If you’ve ever had trouble getting to sleep, there’s a good chance you’ve dove down a late-night Google wormhole, searching for the best ways to fall asleep. The bad news is that a lot of these products that claim to help you fall, and stay, asleep don’t work too well, or aren’t based in the most up-to-date science. And according to Dr. Paul Glovinsky, clinical director of the St. Peter’s Sleep Center in Albany, New York, and author of You Are Getting Sleepy: Lifestyle-Based Solutions for Insomnia with his late colleague Dr. Arthur Spielman, the time to start preparing yourself to get a better night of sleep isn’t right before you tuck yourself in and turn off the lights. “At that point, it’s pretty late in the game, and if [you’re] in the wrong state or wrong frame of mind, it doesn’t matter if the bedroom’s cool or if there’s a lavender scent or whatever.”
There are, however, a few small changes you can make to your evening routine, in that time after dinner and before you go to bed, that might help you achieve that elusive night of rest. So I spoke with Dr. Glovinsky about some of his favorite products to help people fall asleep, according to science.
“A lot of people come with different health-tracking apps, and I think it’s great, especially in terms of activity by day and how many steps. [But] just like you shouldn’t give all the responsibility of sleep to a pill, you shouldn’t make the sleep tracker the gold standard. They can do a good job, but they have trouble when people are awake and not moving, they can think that’s sleep. My message is, it has to make sense to you. Even if you’re wearing a watch, keep a subjective sleep journal because the bottom line is not whether your watch thinks you slept well, it’s whether you think you slept well.”
“Cool, dark, and quiet. That’s really important, and we’re learning more and more that temperature changes are intimately connected with how well we sleep. Essentially, what we are are little engines, making a lot of heat all day as we’re doing our living, and as we go to sleep, we lose that core body heat. It actually flows through the fingers and toes, and we sleep well on the cool part of the temperature cycle, as our body’s cooling and as it stays cool. So a cool room is important, and in terms of products, there is bedding now that wicks away moisture and helps keep the body cool if that’s an issue. There’s also sleepwear of that sort.”
“The other reason people don’t sleep, generally, is because they have too much on their mind. And they can be real problems that are identified as such. Sometimes it’s random advertising jingles or whatever, not seemingly a problem at all. What we call that is cognitive hyperarousal. This is very common if people work at night or are expected to check their email, or that sort of thing, and they’re still on after dinner. So there has to be, in the evening, a point where this is set aside, and one thing that’s very helpful for people to do is to let themselves off the hook in terms of the issues they’ve raised, whatever would keep them up at night.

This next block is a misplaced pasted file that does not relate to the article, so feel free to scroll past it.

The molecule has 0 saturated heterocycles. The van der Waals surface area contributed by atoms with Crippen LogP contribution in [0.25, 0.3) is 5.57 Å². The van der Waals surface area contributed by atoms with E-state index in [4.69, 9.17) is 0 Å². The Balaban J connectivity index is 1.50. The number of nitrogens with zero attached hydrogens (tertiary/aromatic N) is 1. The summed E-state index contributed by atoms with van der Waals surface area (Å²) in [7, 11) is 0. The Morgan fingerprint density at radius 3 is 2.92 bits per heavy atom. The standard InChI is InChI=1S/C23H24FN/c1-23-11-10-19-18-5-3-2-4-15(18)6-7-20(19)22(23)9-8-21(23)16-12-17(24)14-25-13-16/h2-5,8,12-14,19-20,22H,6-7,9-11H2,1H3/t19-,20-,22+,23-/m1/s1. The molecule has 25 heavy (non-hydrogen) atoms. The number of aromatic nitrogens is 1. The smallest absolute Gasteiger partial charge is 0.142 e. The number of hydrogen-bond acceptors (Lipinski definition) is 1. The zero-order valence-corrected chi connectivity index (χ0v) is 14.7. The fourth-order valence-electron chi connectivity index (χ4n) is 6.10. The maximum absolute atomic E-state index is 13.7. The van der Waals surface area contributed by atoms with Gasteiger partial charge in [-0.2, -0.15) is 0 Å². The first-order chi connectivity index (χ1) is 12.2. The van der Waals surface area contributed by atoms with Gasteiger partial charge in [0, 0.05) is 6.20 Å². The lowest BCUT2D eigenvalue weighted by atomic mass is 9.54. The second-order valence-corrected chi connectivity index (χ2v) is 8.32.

A good thing to do is at 7 p.m., 8 p.m., after dinner, we have somebody keep a journal. They just sit down, and for five minutes, they allow themselves to worry, to say, ‘What’s the problem tonight?’ They list it on one side of the page, and on the other side, they have to come up with some rebuttal, work-around, next step, something. Some of these problems are going to be big, and most of these problems are not going to be solved by sitting in a chair, but you don’t have to solve them. You just have to satisfy yourself that you’re not going to forget them, and that’s why putting them on the page is important. And then you put the book away, and it inoculates you. We call this constructive worry.”
“If it’s only 8 p.m., you can’t get too comfy. You stay moderately engaged, and as your body temperature is decreasing and you’re trying to build sleepiness, you get less and less engaged. So in the beginning of the evening, people do have their email and their Instagram or whatever they’re doing. But you [turn on] f.lux or Night Shift [on your device].
When somebody is looking at a screen that is producing light, some of that light, even if it doesn’t look blue, has the blue color in it. So that blue light is picked up by these receptors [in your eyes] at night when the sun is already down and fools the brain into thinking the sun is up. Then we don’t make the melatonin we’re supposed to make to help us get to sleep. So these programs [like Night Shift on Apple products or f.lux, an app that changes the color of your screen to adapt to the time of day] turn off the pixels that shine blue so that the screen starts to look amber. There’s still stimulation, because there’s interactivity, but at least the blue light is removed.”